New figures from the Square Mile Challenge show that 343,000 cups were collected in the first three weeks of April, thanks to more than 250 new recycling points on the streets, and in offices and coffee shops. With around 32,000 cups being collected a day, the scheme is on course to hit its 500,000 target.

More than 100 high street coffee retailers, such as Caffé Nero, Costa and Starbucks, have offered recycling facilities and are accepting coffee cups in their stores, regardless of where they were purchased. Meanwhile, the offices of 34 City-based companies, including the likes of Lloyd’s and Deloitte, are being used to collect paper coffee cups, helping divert them in into a new waste stream.

The project is led by environmental charity Hubbub, in collaboration with recycling company Simply Cups, with involvement from Network Rail and the City of London Corporation.

Hubbub Co-founder Gavin Ellis said: “Our feeling has always been that we need to have a little faith in people to do the right thing when it comes to recycling.  We’re delighted to see that this is proving to be the case and that people are happy to recycle their cups if the facilities are available to do so.  The workplace collections are proving particularly successful and to date around 80% of the cups collected have come from the 36 City businesses who signed up to the Square Mile Challenge. 

“These are facilities which will stay in place beyond April, making this a long-term solution for the Square Mile. Meanwhile, we’ve been contacted by more employers in the Square Mile and beyond and we’re working on plans for a wider roll out of the scheme.”

Coffee cup challenge

More than 5,000 coffee cups are discarded every minute in the UK, but less than 1% are actually recycled due to a plastic lining on the interior of the cups which can’t be collected by local councils. The recycling methods used for the Square Mile Challenge process the cups to create either a plastic or recovered fibre material which is made into new products.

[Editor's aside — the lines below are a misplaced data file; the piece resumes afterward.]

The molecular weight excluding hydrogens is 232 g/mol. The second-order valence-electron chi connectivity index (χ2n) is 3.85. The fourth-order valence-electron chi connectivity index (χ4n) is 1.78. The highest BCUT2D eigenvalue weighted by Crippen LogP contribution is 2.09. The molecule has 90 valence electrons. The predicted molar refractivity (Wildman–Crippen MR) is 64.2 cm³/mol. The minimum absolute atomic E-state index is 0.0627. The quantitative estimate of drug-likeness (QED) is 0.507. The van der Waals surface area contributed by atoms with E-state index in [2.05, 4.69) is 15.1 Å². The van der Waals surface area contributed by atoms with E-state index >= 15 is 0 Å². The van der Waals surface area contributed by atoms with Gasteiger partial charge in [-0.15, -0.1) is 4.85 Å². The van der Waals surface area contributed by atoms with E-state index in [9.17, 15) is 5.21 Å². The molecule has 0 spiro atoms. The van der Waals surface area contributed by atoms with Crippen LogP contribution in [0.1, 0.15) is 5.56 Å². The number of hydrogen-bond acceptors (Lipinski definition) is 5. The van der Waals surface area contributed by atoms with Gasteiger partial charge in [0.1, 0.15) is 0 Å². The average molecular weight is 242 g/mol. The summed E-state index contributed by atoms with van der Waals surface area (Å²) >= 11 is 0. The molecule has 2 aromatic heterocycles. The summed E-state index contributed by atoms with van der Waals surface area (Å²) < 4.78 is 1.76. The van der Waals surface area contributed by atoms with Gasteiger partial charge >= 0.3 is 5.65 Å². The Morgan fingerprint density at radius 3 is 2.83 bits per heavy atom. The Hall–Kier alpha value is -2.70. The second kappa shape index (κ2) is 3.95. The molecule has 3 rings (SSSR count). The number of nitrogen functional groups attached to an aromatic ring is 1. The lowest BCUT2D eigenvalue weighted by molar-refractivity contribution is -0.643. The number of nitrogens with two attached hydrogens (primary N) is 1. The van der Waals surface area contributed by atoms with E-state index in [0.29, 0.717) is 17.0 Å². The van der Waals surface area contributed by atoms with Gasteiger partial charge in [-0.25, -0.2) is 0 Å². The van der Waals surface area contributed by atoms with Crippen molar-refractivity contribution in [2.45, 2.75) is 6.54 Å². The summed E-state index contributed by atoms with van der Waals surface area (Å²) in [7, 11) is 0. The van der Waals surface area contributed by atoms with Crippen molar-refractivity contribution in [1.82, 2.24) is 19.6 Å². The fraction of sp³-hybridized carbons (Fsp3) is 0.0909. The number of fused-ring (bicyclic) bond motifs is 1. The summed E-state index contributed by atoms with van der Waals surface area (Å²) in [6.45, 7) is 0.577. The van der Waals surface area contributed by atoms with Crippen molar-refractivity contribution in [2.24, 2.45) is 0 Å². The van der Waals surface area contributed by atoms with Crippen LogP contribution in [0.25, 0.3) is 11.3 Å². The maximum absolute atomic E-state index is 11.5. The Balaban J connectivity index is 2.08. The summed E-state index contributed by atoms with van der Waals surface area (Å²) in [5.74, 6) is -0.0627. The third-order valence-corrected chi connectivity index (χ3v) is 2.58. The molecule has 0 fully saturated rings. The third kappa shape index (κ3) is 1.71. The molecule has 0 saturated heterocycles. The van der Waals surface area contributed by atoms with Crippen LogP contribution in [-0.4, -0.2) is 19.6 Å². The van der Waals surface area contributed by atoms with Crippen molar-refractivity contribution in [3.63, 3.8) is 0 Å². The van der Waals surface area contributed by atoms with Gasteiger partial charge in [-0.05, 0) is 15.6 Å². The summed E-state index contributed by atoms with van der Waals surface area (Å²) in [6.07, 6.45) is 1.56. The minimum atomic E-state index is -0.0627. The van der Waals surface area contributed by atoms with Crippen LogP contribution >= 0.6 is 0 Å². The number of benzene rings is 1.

Square Mile Challenge bins in the shape of bright yellow coffee cups are in place on the City’s streets and cups are being collected at both Liverpool Street and Cannon Street stations during rush hour every week day throughout the month.

It is hoped that five million cups will be collected and recycled by the end of the year. In a recent blog written exclusively for edie, circular economy experts Libby Sandbrook (BITC) and Debbie Hitchen (Anthesis) explained that they expect the challenge exceed this figure because it is working in a high density population area in a small geographic region. The pair wrote that stakeholders are hopeful this will create a model that can be quickly rolled out across other city centres.

The scheme builds on a much smaller pilot in Manchester, where 20,000 cups had been recycled from one street over three months.

Retailers have ramped up efforts to increase recycling rates and explore innovative ways to reduce waste from coffee cup packaging. Costa Coffee has led the charge towards circularity in the coffee industry, with the recent rollout of a pioneering cup recycling scheme to more than 2,000 of its stores across the UK.

Rival chain Starbucks has also introduced its own in-store recycling bins for paper cups. Earlier this year, edie reported on a new initiative at the Canary Wharf estate which has seen the property, retail and waste management sectors come together to recycle and re-use coffee cups.

George Ogleby

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